Hopkins Fulfillment Services

Table Of Contents

Introduction
Technological and industrial change
1.1 London
1.2 Late Medieval and Early Modern Urban Water Supply
1.3 New Water Technology
1.4 A Thirsty City
1.5 Patents
1.6 Peter Morris and the London Bridge Waterworks
1.7 Other Water Entrepreneurs
Conclusion
2.1 Corporations and Joint-Stock Companies
2.2 Myddelton’s Politics and the New River Company
2.3 Supplying London
Conclusion
3.1 Slow Growth and Stabilization, 1625–1660
3.2 Growth of the New River, 1660–1700
3.3 Improving and joint-stock companies, 1660–1700
3.4 New Attempts, 1700–1730
Conclusion
4.1 The Scale of the New River
4.2 Wren’s and Lowthorp’s Reports
4.3 Reform of Operations
4.3.1 Maintaining Adequate Supply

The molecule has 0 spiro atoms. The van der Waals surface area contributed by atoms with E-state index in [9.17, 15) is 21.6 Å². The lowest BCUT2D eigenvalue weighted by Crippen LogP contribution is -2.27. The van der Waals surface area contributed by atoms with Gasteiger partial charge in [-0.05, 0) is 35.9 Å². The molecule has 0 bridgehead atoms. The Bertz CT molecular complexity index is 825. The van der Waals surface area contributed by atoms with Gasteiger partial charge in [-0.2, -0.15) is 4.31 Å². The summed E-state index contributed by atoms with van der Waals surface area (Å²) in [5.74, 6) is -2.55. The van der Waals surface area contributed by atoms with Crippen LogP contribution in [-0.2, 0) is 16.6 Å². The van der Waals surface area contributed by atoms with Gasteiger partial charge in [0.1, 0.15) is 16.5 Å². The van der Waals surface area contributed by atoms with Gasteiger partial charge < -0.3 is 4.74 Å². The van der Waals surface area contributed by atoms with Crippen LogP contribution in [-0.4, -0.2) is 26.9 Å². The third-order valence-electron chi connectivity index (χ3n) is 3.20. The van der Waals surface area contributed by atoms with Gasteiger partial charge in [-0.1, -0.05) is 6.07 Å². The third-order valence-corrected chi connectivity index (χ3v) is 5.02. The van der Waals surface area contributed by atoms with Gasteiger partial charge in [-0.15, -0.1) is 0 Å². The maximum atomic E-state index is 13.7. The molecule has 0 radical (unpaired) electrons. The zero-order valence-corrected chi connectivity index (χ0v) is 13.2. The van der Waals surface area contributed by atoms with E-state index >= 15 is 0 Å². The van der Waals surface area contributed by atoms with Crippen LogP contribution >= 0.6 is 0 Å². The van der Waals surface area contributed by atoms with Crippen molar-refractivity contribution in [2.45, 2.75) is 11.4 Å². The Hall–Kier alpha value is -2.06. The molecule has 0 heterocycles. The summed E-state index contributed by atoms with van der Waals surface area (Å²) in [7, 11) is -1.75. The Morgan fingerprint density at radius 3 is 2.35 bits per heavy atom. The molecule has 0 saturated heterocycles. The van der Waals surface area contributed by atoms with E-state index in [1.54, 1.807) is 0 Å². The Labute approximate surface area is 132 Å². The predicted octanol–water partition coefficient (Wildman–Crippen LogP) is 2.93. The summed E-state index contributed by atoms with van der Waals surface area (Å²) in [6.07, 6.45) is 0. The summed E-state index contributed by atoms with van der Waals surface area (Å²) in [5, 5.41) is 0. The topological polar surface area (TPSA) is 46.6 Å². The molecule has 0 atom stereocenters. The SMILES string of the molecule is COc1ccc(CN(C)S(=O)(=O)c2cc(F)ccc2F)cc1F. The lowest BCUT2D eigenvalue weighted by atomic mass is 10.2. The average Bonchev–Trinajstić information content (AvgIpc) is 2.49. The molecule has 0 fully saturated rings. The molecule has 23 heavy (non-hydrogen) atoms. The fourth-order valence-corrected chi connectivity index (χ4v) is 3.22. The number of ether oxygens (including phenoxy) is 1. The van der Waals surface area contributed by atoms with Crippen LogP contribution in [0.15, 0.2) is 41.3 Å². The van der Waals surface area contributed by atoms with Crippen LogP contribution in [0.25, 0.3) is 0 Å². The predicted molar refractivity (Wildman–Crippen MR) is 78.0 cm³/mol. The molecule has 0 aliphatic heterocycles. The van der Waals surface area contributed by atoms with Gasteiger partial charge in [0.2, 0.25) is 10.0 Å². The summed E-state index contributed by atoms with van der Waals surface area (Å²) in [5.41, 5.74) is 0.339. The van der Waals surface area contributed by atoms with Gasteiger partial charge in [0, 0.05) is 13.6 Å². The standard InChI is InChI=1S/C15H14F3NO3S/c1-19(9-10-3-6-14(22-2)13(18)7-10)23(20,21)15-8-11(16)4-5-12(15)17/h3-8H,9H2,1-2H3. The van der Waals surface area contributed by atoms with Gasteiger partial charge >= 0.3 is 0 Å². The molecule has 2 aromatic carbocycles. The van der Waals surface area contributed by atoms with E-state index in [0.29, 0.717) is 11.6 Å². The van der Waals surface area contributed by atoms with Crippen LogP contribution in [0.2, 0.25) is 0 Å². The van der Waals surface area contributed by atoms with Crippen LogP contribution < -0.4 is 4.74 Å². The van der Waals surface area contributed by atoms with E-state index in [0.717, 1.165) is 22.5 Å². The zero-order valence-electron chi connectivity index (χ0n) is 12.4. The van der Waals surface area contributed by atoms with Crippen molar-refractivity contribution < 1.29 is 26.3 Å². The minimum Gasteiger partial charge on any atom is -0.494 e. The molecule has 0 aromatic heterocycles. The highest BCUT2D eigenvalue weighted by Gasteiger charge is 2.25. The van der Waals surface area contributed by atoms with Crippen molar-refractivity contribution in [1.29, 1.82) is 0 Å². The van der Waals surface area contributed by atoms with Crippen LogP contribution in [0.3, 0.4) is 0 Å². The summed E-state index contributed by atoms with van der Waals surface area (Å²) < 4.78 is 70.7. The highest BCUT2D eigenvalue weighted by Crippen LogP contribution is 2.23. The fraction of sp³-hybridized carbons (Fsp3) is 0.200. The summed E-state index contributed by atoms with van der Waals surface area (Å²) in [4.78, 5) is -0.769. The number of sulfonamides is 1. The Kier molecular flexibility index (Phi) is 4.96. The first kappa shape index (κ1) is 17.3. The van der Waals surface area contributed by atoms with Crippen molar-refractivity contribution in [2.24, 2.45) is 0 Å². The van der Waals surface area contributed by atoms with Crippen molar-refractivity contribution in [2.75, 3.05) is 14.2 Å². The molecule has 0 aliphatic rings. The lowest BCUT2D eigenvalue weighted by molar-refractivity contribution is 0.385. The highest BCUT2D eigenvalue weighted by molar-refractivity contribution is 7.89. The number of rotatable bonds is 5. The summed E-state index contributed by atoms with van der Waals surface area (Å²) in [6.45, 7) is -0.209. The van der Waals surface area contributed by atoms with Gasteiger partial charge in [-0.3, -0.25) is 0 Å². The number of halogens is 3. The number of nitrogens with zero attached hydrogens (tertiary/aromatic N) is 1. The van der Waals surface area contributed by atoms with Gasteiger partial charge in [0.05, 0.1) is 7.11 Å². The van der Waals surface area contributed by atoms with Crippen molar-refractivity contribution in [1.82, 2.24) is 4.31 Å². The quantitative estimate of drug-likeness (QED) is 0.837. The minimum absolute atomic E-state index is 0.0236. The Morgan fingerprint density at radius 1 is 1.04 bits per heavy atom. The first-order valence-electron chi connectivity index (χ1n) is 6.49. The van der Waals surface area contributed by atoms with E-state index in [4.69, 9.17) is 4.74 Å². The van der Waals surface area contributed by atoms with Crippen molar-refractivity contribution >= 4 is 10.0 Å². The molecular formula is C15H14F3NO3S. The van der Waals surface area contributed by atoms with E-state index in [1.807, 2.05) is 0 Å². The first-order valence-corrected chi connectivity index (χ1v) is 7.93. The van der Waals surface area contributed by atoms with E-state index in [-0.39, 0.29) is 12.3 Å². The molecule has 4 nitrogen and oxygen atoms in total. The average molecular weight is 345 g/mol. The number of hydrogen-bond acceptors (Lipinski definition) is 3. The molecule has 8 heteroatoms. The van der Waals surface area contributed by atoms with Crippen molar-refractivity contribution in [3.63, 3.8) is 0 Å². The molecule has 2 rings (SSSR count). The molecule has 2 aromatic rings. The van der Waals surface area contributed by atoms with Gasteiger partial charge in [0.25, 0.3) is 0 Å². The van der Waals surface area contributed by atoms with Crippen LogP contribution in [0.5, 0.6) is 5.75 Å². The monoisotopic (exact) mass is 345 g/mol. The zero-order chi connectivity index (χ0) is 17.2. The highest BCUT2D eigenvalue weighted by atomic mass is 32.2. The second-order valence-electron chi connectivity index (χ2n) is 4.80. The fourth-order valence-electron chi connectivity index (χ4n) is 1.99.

4.3.2 The Pipe Network
4.3.3 Controlling Customers
4.3.4 Manufacturing Pipes
4.3.5 Maintenance
4.3.6 Legal Dimension
Conclusion
5.1 The Nature of Competition: Dominance of the New River and the LBWW
5.2 The New LBWW to 1750
5.2.1 The Engines
5.2.2 The Water Tower and the Mains
5.2.3 The Employees and Operations
5.3 The LBWW After 1750
Conclusion
6.1 Supplying Houses
6.2 Brewers and Other Large Users
6.3 Geography of Consumption
6.4 Municipal Uses: Fire and Cleaning
Conclusion
7.1 The New River Company’s Efforts to Maintain Water Quality
7.2 Bathing in the New River
Conclusion
8.1 Transformations in London to 1820
8.2 Legacy of the London Water Network
Conclusion